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F.S. 831.01 on Google Scholar

F.S. 831.01 on Casetext

Amendments to 831.01


The 2022 Florida Statutes (including 2022 Special Session A and 2023 Special Session B)

Title XLVI
CRIMES
Chapter 831
FORGERY AND COUNTERFEITING
View Entire Chapter
F.S. 831.01 Florida Statutes and Case Law
831.01 Forgery.Whoever falsely makes, alters, forges or counterfeits a public record, or a certificate, return or attestation of any clerk or register of a court, public register, notary public, town clerk or any public officer, in relation to a matter wherein such certificate, return or attestation may be received as a legal proof; or a charter, deed, will, testament, bond, or writing obligatory, letter of attorney, policy of insurance, bill of lading, bill of exchange or promissory note, or an order, acquittance, or discharge for money or other property, or an acceptance of a bill of exchange or promissory note for the payment of money, or any receipt for money, goods or other property, or any passage ticket, pass or other evidence of transportation issued by a common carrier, with intent to injure or defraud any person, shall be guilty of a felony of the third degree, punishable as provided in s. 775.082, s. 775.083, or s. 775.084.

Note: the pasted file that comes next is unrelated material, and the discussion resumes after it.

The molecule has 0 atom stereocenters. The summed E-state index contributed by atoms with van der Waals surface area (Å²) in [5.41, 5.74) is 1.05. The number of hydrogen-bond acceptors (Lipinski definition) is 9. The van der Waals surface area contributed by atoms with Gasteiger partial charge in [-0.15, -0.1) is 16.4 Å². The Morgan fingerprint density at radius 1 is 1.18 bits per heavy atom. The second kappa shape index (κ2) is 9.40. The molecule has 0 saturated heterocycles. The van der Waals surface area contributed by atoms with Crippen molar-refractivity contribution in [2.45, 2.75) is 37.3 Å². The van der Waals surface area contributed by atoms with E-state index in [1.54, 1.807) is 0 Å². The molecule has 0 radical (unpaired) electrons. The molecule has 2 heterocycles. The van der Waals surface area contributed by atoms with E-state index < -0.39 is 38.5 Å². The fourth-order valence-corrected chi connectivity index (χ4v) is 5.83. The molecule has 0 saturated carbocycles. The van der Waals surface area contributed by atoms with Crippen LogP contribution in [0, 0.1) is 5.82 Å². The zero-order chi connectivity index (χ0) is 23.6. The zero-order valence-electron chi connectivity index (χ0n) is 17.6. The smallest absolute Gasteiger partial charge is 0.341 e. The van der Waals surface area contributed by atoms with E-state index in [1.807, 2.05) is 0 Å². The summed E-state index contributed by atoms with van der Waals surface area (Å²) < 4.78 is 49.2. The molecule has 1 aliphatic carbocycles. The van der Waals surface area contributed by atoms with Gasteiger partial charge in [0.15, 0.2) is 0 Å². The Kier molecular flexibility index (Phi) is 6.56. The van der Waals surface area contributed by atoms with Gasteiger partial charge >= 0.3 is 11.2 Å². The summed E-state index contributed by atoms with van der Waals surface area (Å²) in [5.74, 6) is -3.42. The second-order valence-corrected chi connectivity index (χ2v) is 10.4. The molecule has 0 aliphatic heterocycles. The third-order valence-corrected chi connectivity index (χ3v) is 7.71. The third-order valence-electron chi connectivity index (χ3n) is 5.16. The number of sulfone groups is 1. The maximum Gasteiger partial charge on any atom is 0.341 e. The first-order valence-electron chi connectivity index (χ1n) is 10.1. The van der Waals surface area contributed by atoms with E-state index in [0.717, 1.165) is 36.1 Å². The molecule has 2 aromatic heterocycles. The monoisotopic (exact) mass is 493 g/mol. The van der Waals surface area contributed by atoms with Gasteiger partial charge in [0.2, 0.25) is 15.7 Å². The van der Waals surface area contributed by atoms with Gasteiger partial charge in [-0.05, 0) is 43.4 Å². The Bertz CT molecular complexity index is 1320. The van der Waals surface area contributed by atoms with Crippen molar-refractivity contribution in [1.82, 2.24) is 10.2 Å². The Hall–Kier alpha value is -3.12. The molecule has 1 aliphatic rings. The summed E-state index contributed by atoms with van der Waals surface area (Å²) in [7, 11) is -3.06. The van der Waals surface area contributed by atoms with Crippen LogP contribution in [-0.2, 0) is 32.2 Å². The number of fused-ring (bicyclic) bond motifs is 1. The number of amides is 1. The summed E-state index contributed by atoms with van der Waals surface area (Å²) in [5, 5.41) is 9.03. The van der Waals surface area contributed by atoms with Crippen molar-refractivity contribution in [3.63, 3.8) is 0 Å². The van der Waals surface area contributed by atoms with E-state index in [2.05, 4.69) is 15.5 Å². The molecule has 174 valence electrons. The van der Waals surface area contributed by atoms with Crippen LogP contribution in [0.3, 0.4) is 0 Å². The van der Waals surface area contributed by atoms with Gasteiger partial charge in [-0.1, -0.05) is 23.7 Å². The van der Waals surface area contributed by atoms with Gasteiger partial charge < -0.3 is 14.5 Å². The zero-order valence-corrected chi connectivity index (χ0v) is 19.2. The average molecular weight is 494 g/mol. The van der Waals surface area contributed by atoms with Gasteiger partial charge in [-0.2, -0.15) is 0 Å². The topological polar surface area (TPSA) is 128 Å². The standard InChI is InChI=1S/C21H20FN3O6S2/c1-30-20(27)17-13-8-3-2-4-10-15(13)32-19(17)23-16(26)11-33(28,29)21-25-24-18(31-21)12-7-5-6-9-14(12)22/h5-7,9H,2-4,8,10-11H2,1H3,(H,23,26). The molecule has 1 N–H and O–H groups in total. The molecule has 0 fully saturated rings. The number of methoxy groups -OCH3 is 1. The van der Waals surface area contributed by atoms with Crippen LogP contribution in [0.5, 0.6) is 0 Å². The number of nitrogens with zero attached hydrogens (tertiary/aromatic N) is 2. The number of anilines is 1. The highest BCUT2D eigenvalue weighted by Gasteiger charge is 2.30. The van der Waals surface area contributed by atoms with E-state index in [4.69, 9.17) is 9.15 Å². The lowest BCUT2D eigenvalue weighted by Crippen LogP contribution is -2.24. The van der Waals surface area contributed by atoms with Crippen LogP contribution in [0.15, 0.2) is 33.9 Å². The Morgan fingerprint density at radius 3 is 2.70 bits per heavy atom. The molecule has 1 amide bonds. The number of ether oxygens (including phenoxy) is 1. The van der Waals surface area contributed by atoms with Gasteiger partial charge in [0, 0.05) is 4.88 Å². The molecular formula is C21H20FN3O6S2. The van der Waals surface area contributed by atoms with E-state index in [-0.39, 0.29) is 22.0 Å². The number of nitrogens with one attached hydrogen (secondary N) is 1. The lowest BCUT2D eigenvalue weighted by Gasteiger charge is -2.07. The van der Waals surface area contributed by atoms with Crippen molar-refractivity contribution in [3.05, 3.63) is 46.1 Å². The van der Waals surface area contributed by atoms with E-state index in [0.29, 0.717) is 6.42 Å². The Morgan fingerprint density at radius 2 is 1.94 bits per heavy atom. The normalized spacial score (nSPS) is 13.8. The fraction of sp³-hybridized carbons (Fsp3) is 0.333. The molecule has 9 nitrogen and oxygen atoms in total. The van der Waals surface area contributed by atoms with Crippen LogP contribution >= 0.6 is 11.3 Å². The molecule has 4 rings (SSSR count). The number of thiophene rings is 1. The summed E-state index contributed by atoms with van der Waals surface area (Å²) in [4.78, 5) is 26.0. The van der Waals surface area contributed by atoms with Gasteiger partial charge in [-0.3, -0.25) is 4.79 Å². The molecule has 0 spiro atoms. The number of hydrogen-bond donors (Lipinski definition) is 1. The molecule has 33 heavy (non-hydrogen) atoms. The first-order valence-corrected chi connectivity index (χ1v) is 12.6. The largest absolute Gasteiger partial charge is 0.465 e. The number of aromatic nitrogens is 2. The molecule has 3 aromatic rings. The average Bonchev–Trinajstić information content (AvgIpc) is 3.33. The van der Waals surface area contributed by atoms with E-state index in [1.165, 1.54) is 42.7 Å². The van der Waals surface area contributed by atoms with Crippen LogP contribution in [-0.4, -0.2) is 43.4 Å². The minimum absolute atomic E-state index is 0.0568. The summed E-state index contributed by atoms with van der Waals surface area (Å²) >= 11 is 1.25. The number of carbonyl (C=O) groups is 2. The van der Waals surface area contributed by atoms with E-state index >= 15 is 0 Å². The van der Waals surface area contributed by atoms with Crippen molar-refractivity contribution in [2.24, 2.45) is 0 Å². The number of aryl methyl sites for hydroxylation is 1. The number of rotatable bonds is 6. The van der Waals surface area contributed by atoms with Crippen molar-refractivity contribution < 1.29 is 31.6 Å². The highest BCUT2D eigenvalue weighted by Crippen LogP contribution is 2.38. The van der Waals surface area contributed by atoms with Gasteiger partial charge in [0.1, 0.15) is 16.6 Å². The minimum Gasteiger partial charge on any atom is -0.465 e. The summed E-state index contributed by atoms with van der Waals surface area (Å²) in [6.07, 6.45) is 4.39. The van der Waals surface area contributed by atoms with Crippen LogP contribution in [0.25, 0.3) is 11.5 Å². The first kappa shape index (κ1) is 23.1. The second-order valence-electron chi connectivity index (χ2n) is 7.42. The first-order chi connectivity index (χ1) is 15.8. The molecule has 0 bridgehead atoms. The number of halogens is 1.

History.s. 1, ch. 1637, 1868; RS 2479; s. 6, ch. 4702, 1899; GS 3359; RGS 5206; CGL 7324; s. 1, ch. 59-31; s. 1, ch. 61-98; s. 959, ch. 71-136; s. 32, ch. 73-334.

Statutes updated from Official Statutes on: March 07, 2023
F.S. 831.01 on Google Scholar

F.S. 831.01 on Casetext

Amendments to 831.01


Arrestable Offenses / Crimes under Fla. Stat. 831.01
Level: Degree
Misdemeanor/Felony: First/Second/Third

831.01 - FORGERY OF - ALTER PUBLIC RECORD CERTIFICATE ETC - F: T
831.01 - COUNTERFEITING OF - PUBLIC RECORD CERTIFICATE ETC - F: T


Civil Citations / Citable Offenses under S831.01
R or S next to points is Mandatory Revocation or Suspension

Current data shows no reason a civil citation or a suspension or revocation of license should have been issued under Florida Statute 831.01.


Annotations, Discussions, Cases:

  1. Rushing v. State

    684 So. 2d 856 (Fla. Dist. Ct. App. 1996)   Cited 14 times
    Section 831.01, Florida Statutes (1995), defines the crime of forgery as follows:
    PAGE 857
  2. Rummel v. Estelle

    445 U.S. 263 (1980)   Cited 2,575 times   2 Legal Analyses